US Air Force Allows Hijabs, Turbans, Beards: Hope For Minorities?
Nations have diverging notions of religious freedom under international law, shaped by culture and politics.
In what may be a glimmer of hope to international human rights law, the US Air Force recently updated its dress code to allow hijabs, turbans and neatly kept beards as part of their uniform. This move will enable religiously observant minorities like Sikhs and Muslims to serve in the force, staying true to their faith. In light of this development, this article discusses whether there is a coherent notion amongst states regarding freedom to manifest religion under international legal theory.
Article 2, Article 18 and Article 27 of the Universal Declaration of Human Rights, 1948 grants all individuals the freedom of religion without being discriminated. Article 2, Article 4 and Article 18 of the International Covenant on Civil and Political Rights, 1966 further broadens these provisions, and specifically includes the freedom to manifest religious symbols and attire such as hijabs, turbans and beards. However, this freedom to manifest religion can be curtailed by prescribed law based on subjective terms such as “to protect public safety, order, health or morals or fundamental rights and freedoms of others.”
Since these are vague terms with no agreed-upon definitions, states often design laws in the interest of the majority community, while religious obligations of minority communities are overlooked, as observed in the following cases.
Religious Minorities’ Compromise
In Karnel Singh v. Canada Human Rights Committee, it was decided that the requirement to wear a safety helmet at the workplace by removing the turban is a restriction justified by the ground “to protect public safety” – and the limitation is proportionate and necessary to the object it sought to achieve. Thus, we gather that if the limitation is justified, violation of freedom to manifest religion cannot be claimed.
In Leyla Şahin v. Turkey, Leyla’s right to wear the hijab to medical school was restricted by the institution. The European Court of Human Rights (ECHR) decided that since the limitation imposed by Turkey was to safeguard the secular character of educational institutions, it is both proportionate and necessary. This decision of the ECHR is particularly problematic since, as long as indirect discrimination in the manner faced by Leyla is justified, the inequality of outcome is excused.
For this reason, religious minorities would constantly have to compromise their freedom to manifest religion, as there is always the possibility of the adjudicators finding the restrictions on them proportionate and necessary.
In another case with similar facts, Raihon Hudoyberganova v Uzbekistan, Raihon was prohibited from wearing the hijab inside university premises and the infringement of rights was examined by the United Nations Human Rights Committee (UNHRC). Considering the fact that Uzbekistan could not furnish any justification as to why the restriction on wearing the hijab would be necessary or proportional, the UNHRC decided that Raihon’s freedom to manifest her religion had been violated.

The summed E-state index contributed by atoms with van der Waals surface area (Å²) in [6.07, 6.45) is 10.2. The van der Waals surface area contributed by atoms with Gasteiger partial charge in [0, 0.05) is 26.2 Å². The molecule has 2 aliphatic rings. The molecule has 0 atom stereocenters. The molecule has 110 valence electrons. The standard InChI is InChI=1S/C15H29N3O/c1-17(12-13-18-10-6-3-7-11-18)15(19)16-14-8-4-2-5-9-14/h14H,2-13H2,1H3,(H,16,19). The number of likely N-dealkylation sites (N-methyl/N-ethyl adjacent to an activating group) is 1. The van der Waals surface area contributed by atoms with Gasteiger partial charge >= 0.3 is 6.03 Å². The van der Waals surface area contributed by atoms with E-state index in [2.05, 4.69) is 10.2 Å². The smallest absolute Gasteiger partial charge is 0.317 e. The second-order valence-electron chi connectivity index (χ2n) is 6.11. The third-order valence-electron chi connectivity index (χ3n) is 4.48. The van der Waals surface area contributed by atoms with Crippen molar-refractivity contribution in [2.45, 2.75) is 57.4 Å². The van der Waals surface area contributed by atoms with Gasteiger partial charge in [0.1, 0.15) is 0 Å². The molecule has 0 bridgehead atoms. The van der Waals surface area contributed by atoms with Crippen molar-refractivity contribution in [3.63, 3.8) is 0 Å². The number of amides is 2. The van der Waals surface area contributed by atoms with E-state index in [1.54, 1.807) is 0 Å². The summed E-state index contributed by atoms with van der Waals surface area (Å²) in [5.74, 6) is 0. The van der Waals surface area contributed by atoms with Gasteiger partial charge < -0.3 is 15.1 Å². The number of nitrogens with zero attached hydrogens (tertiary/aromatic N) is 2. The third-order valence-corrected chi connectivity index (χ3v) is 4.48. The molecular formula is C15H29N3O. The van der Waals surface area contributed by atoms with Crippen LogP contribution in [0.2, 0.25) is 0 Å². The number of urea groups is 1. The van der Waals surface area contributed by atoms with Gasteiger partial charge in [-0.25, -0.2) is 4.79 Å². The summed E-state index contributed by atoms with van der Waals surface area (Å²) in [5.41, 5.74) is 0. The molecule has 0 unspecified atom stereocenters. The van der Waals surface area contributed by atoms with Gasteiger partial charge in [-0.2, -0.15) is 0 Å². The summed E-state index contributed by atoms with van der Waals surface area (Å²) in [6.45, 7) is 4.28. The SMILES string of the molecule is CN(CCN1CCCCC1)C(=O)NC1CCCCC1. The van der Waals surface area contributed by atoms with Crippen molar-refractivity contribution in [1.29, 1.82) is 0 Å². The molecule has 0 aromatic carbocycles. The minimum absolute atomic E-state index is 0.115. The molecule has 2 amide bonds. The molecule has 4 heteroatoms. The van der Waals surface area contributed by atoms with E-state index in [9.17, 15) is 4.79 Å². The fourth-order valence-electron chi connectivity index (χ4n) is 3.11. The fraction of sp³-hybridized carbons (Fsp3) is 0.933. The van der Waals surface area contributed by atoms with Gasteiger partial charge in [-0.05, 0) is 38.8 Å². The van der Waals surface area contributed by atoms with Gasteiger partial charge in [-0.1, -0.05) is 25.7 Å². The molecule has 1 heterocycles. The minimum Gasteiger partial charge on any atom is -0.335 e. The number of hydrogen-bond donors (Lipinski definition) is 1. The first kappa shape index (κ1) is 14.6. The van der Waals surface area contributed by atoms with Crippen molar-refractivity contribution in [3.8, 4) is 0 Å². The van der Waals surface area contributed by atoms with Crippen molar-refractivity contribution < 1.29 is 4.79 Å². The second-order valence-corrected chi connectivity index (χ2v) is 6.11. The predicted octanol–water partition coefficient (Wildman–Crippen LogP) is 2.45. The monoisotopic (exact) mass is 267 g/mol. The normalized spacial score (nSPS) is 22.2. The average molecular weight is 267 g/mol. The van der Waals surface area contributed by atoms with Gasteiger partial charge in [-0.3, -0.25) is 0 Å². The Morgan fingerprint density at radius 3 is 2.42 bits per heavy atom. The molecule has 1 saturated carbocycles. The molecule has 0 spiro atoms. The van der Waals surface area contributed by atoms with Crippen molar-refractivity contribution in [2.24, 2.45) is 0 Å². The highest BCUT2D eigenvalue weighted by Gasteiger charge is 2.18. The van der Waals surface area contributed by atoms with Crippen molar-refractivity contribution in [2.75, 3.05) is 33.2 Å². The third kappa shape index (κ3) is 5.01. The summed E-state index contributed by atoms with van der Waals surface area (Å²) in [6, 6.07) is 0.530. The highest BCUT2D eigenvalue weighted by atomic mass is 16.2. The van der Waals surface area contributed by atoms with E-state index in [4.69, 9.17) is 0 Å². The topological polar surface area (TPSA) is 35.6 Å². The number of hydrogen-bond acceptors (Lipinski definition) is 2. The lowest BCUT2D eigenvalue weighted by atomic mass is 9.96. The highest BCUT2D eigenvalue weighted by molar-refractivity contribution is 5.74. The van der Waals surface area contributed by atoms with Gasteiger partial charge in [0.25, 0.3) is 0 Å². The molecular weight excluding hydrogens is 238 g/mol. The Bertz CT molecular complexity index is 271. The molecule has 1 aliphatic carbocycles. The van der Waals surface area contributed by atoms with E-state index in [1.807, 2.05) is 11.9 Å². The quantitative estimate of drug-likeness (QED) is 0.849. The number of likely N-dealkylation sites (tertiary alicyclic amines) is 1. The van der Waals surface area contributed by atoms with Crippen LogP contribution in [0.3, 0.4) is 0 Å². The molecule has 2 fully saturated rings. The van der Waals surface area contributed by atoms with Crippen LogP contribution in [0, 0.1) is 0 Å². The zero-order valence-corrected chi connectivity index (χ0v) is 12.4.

Similarities Between ECHR & UNHRC’s Approach To Religious Freedom
From this discussion emerges the extreme similarity between ECHR and UNHRC regarding limitations on religious manifestations. The ECHR ruled that since Turkey could justify its decision to limit the student’s freedom to wear the hijab, the limitation is valid. Following the same line of reasoning, the UNHRC quashed the limitation by Uzbekistan on students to wear hijab, as the state could not justify its actions. Thus, had Uzbekistan provided a sound justification as to why the limitation was necessary and proportional, such a limitation would have been upheld.
Therefore, both the ECHR and UNHRC employ an identical and problematic approach in this matter – states enjoy the power to limit religious manifestations as long as they furnish a sound justification, rendering this freedom effectively non-existent to people who follow religious obligations sincerely.
According to international law scholars, states limit the manifestation of religious symbols and attire on typically three reasons: to protect public order, to protect fundamental rights and freedoms of others, and to protect women from discrimination (concerns of autonomy and gender equality). However, they emphasise that none of them adequately provide a valid justification for the same.
Thus, it can be inferred that states have diverging notions regarding freedom to manifest religion under international legal theory, shaped by culture and politics –often designed to overlook minorities who have to comply with their religious obligations.
Bearing this in mind, the updated dress code of the US Air Force is certainly a step forward in the accommodation of all faiths, but one needs to take this development with a pinch of salt. After all, President Obama was compelled to declare himself Christian in order to debunk conspiracy theories that he is a Muslim – a tell-tale sign of the religious intolerance deeply-rooted in the United States.
(M. Koshy Mammen is a B.A., LL.B. (Hons.) graduate from Jindal Global Law School, Sonipat. Apart from commercial law, he has a keen interest in international human rights law and refugee law.
Shabna Steephan is a B.B.A., LL.B.(Hons.) graduate from Jindal Global Law School, Sonipat. She intends to pursue her masters with a special focus on Public International Law. She can be reached at firstname.lastname@example.org.
This is an opinion piece and the views expressed are the authors’ own. The Quint neither endorses nor is responsible for them.)
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